JavaScripts Objects – The Basics

Note: This post is work-in-progress learning-note and still in active development and updated regularly.

In JavaScript objects are everything. The object, classified as one of the data types, refers as named container to store more complex data (values). To quote objects from MDN:

Object refers to a data structure containing data and instructions for working with the data. Objects sometimes refer to real-world things, for example a car or map object in a racing game. JavaScript, Java, C++, Python, and Ruby are examples of object-oriented programming languages.  MDN – Object

In other words, objects are more complex variables containing values enclosed in curly braces ( { }), and optional list of properties represented in key:value pairs, separated by commas. The object property is a string (often called a “property name”) used to describe object, and values of the object properties could hold primitive (string, number, Boolean, null, undefined & symbol)  or object (more complex) data types.

JS objects are like objects in real life (eg. car, laptop, book etc).  For example a laptop has properties like make, model, color, weight and some methods like start and stop. All laptops have same properties but their values vary from laptop to laptop. Likewise all laptops have same methods but the are performed at different times.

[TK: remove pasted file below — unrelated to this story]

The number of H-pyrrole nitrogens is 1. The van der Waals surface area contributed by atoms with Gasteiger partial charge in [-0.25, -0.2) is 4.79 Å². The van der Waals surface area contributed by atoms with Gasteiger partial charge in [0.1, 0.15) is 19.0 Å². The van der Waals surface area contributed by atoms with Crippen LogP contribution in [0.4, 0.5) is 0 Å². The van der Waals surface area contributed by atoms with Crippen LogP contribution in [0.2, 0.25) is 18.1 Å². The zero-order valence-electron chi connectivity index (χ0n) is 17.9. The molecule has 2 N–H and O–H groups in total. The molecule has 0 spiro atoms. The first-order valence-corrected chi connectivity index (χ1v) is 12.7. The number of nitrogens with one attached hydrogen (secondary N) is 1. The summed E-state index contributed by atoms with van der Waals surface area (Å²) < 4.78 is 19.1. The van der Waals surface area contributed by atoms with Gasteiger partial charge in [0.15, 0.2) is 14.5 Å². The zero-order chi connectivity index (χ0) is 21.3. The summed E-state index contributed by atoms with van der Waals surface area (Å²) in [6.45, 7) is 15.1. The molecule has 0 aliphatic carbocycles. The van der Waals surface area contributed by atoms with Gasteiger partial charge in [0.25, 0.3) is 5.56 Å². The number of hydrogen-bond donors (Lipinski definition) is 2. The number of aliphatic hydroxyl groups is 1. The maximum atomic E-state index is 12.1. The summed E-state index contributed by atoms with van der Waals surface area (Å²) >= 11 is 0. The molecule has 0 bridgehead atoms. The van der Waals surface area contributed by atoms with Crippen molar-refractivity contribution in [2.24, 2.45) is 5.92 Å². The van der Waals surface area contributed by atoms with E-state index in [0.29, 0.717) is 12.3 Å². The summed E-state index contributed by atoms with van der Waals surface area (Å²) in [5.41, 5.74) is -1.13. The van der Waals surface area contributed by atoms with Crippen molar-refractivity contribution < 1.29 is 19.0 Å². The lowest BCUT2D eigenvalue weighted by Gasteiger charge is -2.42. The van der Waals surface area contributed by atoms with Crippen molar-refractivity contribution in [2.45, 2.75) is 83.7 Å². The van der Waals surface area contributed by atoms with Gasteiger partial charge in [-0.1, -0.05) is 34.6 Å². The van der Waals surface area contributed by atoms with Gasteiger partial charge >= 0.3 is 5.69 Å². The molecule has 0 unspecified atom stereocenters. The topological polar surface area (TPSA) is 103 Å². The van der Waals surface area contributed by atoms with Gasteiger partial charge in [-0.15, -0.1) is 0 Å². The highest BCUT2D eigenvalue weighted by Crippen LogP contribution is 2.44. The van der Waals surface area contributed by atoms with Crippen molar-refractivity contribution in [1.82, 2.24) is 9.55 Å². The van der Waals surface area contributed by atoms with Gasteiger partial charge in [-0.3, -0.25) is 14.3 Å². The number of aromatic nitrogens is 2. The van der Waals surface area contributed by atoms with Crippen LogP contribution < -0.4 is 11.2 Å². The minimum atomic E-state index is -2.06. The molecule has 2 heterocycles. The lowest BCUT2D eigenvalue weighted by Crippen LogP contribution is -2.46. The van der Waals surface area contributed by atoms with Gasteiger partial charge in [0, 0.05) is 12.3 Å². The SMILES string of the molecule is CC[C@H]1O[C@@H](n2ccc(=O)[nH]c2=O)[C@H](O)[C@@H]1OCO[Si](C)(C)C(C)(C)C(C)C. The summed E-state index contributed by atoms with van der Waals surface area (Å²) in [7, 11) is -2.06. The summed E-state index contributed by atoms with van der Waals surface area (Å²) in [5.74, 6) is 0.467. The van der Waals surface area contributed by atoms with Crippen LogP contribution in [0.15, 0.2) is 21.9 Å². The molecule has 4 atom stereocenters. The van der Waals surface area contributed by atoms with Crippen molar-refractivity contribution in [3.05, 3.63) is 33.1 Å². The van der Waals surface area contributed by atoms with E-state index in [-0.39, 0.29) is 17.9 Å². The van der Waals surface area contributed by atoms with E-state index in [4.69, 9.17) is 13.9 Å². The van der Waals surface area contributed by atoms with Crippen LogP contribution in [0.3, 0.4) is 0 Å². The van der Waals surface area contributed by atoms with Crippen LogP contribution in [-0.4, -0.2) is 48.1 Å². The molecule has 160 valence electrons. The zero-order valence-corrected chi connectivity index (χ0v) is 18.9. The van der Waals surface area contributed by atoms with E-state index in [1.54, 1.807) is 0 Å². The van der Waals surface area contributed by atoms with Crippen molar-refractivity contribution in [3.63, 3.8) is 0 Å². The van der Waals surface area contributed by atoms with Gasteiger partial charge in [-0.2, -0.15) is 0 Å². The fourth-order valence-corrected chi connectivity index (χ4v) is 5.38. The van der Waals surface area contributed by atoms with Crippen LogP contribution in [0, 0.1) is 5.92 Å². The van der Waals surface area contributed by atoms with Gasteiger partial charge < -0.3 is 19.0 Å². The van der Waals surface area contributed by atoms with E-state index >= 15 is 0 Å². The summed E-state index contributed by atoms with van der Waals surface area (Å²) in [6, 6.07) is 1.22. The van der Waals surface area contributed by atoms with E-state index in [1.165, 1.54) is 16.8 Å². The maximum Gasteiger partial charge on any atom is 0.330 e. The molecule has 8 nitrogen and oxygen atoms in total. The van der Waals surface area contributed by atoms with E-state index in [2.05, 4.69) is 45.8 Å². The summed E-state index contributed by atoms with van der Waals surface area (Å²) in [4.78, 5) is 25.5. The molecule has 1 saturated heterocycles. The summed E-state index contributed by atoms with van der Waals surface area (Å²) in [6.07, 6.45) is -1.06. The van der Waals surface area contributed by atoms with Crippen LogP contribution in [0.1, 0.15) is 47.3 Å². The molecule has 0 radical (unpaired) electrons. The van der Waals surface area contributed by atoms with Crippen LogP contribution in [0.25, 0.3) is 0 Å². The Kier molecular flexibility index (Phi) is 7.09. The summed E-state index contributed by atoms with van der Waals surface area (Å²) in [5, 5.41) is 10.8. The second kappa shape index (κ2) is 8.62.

In this learning-note post, some basic features of objects: syntax, creating objects with literals, properties & methods, assessing object properties & methods will be discussed. Other more advanced features are discussed in JavaScript Objects – Prototypes, Inheritance & Classes.

Object Syntax

An simple empty object can be created using literal notation or new.object() as follows:

// Object syntax
let car = {};  // "object literal" syntax
let car = new Object(); // "object constructor" syntax

//initialize object with properties
let car = {make:"Toyota", model:"Corolla", year:2016, color:"blue"};

In the example above, car is the name of an object (line 2) with no properties. We can define its property by adding key:value pairs within the { ..} separated by commas (line 6).

An object variable can hold different data types. Lets add some properties to the car object and assign with different data types:

//Initializing primitive data types
let car = {
  make : 'Toyota', //string
  year : 2016, // number
  electric : false, // Boolean
  '' : null, //null
  other : undefined, //undefined
  engine : { // object
        cylinders : 4,
        size : 2.2}
};

In the example above, the car object was described with six properties [make, year, electric, a space ( " " ), other & and engine (an object variable] and assigned value with string, number, Boolean, null, undefined & object data types.

Property Names